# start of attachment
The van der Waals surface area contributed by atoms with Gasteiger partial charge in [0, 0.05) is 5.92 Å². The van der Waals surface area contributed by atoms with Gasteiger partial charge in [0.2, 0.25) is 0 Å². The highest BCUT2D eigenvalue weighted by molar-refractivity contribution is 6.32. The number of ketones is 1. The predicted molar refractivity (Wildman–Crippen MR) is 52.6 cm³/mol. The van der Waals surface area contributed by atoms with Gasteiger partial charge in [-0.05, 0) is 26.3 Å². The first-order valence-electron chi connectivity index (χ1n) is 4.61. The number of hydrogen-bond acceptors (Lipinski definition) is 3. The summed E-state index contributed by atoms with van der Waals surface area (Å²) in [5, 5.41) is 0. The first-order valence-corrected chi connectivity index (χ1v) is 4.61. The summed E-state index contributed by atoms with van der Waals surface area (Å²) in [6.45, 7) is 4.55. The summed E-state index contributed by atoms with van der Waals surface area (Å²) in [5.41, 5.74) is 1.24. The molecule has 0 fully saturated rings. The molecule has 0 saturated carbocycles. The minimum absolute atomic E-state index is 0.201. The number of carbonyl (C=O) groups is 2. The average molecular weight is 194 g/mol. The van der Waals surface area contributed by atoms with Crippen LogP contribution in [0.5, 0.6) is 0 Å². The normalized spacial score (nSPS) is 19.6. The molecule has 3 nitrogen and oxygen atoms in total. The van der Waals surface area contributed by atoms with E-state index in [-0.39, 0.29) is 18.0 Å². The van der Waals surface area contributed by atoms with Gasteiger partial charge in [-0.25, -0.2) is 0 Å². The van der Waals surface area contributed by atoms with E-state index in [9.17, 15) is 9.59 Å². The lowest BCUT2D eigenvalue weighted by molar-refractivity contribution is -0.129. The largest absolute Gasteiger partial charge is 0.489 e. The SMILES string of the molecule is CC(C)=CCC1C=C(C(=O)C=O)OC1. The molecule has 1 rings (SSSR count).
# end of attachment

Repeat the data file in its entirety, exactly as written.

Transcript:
The van der Waals surface area contributed by atoms with Gasteiger partial charge in [0, 0.05) is 5.92 Å². The van der Waals surface area contributed by atoms with Gasteiger partial charge in [0.2, 0.25) is 0 Å². The highest BCUT2D eigenvalue weighted by molar-refractivity contribution is 6.32. The number of ketones is 1. The predicted molar refractivity (Wildman–Crippen MR) is 52.6 cm³/mol. The van der Waals surface area contributed by atoms with Gasteiger partial charge in [-0.05, 0) is 26.3 Å². The first-order valence-electron chi connectivity index (χ1n) is 4.61. The number of hydrogen-bond acceptors (Lipinski definition) is 3. The summed E-state index contributed by atoms with van der Waals surface area (Å²) in [5, 5.41) is 0. The first-order valence-corrected chi connectivity index (χ1v) is 4.61. The summed E-state index contributed by atoms with van der Waals surface area (Å²) in [6.45, 7) is 4.55. The summed E-state index contributed by atoms with van der Waals surface area (Å²) in [5.41, 5.74) is 1.24. The molecule has 0 fully saturated rings. The molecule has 0 saturated carbocycles. The minimum absolute atomic E-state index is 0.201. The number of carbonyl (C=O) groups is 2. The average molecular weight is 194 g/mol. The van der Waals surface area contributed by atoms with Crippen LogP contribution in [0.5, 0.6) is 0 Å². The normalized spacial score (nSPS) is 19.6. The molecule has 3 nitrogen and oxygen atoms in total. The van der Waals surface area contributed by atoms with E-state index in [-0.39, 0.29) is 18.0 Å². The van der Waals surface area contributed by atoms with Gasteiger partial charge in [-0.25, -0.2) is 0 Å². The van der Waals surface area contributed by atoms with E-state index in [9.17, 15) is 9.59 Å². The lowest BCUT2D eigenvalue weighted by molar-refractivity contribution is -0.129. The largest absolute Gasteiger partial charge is 0.489 e. The SMILES string of the molecule is CC(C)=CCC1C=C(C(=O)C=O)OC1. The molecule has 1 rings (SSSR count).